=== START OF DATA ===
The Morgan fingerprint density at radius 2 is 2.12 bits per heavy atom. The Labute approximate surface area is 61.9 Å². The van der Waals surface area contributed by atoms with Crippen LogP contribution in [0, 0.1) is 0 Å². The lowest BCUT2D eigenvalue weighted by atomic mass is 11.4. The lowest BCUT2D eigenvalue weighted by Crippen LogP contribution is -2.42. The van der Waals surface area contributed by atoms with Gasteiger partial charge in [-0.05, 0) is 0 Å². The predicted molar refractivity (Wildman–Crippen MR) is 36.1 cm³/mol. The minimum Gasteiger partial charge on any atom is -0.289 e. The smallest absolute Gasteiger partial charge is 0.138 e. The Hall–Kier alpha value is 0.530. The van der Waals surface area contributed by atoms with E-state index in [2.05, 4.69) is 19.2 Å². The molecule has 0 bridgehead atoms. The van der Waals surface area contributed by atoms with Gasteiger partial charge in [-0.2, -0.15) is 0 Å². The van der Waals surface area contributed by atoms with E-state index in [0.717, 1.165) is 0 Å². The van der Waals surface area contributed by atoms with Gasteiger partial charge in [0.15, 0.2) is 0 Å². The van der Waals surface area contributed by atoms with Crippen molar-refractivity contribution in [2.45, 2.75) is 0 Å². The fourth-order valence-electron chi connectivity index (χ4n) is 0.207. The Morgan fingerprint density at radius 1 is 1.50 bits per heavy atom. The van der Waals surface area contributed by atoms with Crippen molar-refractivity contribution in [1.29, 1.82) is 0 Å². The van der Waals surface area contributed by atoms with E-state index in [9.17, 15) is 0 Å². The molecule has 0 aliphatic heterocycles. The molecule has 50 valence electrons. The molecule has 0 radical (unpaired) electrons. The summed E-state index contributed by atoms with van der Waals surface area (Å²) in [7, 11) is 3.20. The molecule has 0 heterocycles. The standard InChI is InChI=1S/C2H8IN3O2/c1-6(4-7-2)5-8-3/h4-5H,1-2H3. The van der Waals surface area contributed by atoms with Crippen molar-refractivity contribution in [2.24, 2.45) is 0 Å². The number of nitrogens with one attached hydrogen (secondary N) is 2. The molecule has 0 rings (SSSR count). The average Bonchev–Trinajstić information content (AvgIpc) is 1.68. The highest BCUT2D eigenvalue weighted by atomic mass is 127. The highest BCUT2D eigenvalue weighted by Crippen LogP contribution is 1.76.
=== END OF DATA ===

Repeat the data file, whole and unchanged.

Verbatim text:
The Morgan fingerprint density at radius 2 is 2.12 bits per heavy atom. The Labute approximate surface area is 61.9 Å². The van der Waals surface area contributed by atoms with Crippen LogP contribution in [0, 0.1) is 0 Å². The lowest BCUT2D eigenvalue weighted by atomic mass is 11.4. The lowest BCUT2D eigenvalue weighted by Crippen LogP contribution is -2.42. The van der Waals surface area contributed by atoms with Gasteiger partial charge in [-0.05, 0) is 0 Å². The predicted molar refractivity (Wildman–Crippen MR) is 36.1 cm³/mol. The minimum Gasteiger partial charge on any atom is -0.289 e. The smallest absolute Gasteiger partial charge is 0.138 e. The Hall–Kier alpha value is 0.530. The van der Waals surface area contributed by atoms with E-state index in [2.05, 4.69) is 19.2 Å². The molecule has 0 bridgehead atoms. The van der Waals surface area contributed by atoms with Gasteiger partial charge in [-0.2, -0.15) is 0 Å². The van der Waals surface area contributed by atoms with E-state index in [0.717, 1.165) is 0 Å². The van der Waals surface area contributed by atoms with Gasteiger partial charge in [0.15, 0.2) is 0 Å². The van der Waals surface area contributed by atoms with Crippen molar-refractivity contribution in [2.45, 2.75) is 0 Å². The fourth-order valence-electron chi connectivity index (χ4n) is 0.207. The Morgan fingerprint density at radius 1 is 1.50 bits per heavy atom. The van der Waals surface area contributed by atoms with Crippen molar-refractivity contribution in [1.29, 1.82) is 0 Å². The van der Waals surface area contributed by atoms with E-state index in [9.17, 15) is 0 Å². The molecule has 0 aliphatic heterocycles. The molecule has 50 valence electrons. The molecule has 0 radical (unpaired) electrons. The summed E-state index contributed by atoms with van der Waals surface area (Å²) in [7, 11) is 3.20. The molecule has 0 heterocycles. The standard InChI is InChI=1S/C2H8IN3O2/c1-6(4-7-2)5-8-3/h4-5H,1-2H3. The van der Waals surface area contributed by atoms with Crippen molar-refractivity contribution in [2.24, 2.45) is 0 Å². The number of nitrogens with one attached hydrogen (secondary N) is 2. The molecule has 0 rings (SSSR count). The average Bonchev–Trinajstić information content (AvgIpc) is 1.68. The highest BCUT2D eigenvalue weighted by atomic mass is 127. The highest BCUT2D eigenvalue weighted by Crippen LogP contribution is 1.76.